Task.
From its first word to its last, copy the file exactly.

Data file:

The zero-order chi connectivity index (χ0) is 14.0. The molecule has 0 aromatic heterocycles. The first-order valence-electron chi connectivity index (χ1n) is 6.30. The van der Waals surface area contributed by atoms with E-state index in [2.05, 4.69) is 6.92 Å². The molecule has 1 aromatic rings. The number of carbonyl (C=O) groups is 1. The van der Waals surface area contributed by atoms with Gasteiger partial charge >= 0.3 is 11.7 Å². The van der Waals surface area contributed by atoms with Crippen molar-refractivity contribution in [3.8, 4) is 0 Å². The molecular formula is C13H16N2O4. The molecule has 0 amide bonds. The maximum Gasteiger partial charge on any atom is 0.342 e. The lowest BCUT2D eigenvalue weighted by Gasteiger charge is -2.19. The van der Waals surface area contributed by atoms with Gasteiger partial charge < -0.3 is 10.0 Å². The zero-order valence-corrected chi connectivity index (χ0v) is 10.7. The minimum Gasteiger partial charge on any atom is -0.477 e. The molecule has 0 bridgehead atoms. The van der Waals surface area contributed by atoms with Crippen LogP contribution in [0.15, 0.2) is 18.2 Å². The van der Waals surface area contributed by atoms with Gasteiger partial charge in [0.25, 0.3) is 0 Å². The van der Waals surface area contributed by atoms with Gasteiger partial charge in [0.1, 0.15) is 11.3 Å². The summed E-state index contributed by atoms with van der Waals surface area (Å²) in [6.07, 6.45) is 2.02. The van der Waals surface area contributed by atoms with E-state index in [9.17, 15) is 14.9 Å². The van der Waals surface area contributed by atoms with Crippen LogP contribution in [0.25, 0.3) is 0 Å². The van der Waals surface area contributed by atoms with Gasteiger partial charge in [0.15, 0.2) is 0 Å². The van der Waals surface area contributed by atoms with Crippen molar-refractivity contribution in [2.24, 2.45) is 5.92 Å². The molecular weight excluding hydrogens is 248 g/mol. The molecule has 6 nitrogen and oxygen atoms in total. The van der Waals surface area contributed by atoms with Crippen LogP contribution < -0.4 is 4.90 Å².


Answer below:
The zero-order chi connectivity index (χ0) is 14.0. The molecule has 0 aromatic heterocycles. The first-order valence-electron chi connectivity index (χ1n) is 6.30. The van der Waals surface area contributed by atoms with E-state index in [2.05, 4.69) is 6.92 Å². The molecule has 1 aromatic rings. The number of carbonyl (C=O) groups is 1. The van der Waals surface area contributed by atoms with Gasteiger partial charge >= 0.3 is 11.7 Å². The van der Waals surface area contributed by atoms with Crippen molar-refractivity contribution in [3.8, 4) is 0 Å². The molecular formula is C13H16N2O4. The molecule has 0 amide bonds. The maximum Gasteiger partial charge on any atom is 0.342 e. The lowest BCUT2D eigenvalue weighted by Gasteiger charge is -2.19. The van der Waals surface area contributed by atoms with Gasteiger partial charge < -0.3 is 10.0 Å². The zero-order valence-corrected chi connectivity index (χ0v) is 10.7. The minimum Gasteiger partial charge on any atom is -0.477 e. The molecule has 0 bridgehead atoms. The van der Waals surface area contributed by atoms with Crippen LogP contribution in [0.15, 0.2) is 18.2 Å². The van der Waals surface area contributed by atoms with Gasteiger partial charge in [0.25, 0.3) is 0 Å². The van der Waals surface area contributed by atoms with Gasteiger partial charge in [0.1, 0.15) is 11.3 Å². The summed E-state index contributed by atoms with van der Waals surface area (Å²) in [6.07, 6.45) is 2.02. The van der Waals surface area contributed by atoms with E-state index in [9.17, 15) is 14.9 Å². The van der Waals surface area contributed by atoms with Crippen LogP contribution in [0.25, 0.3) is 0 Å². The van der Waals surface area contributed by atoms with Gasteiger partial charge in [0.15, 0.2) is 0 Å². The van der Waals surface area contributed by atoms with Crippen molar-refractivity contribution in [2.24, 2.45) is 5.92 Å². The molecular weight excluding hydrogens is 248 g/mol. The molecule has 6 nitrogen and oxygen atoms in total. The van der Waals surface area contributed by atoms with Crippen LogP contribution < -0.4 is 4.90 Å².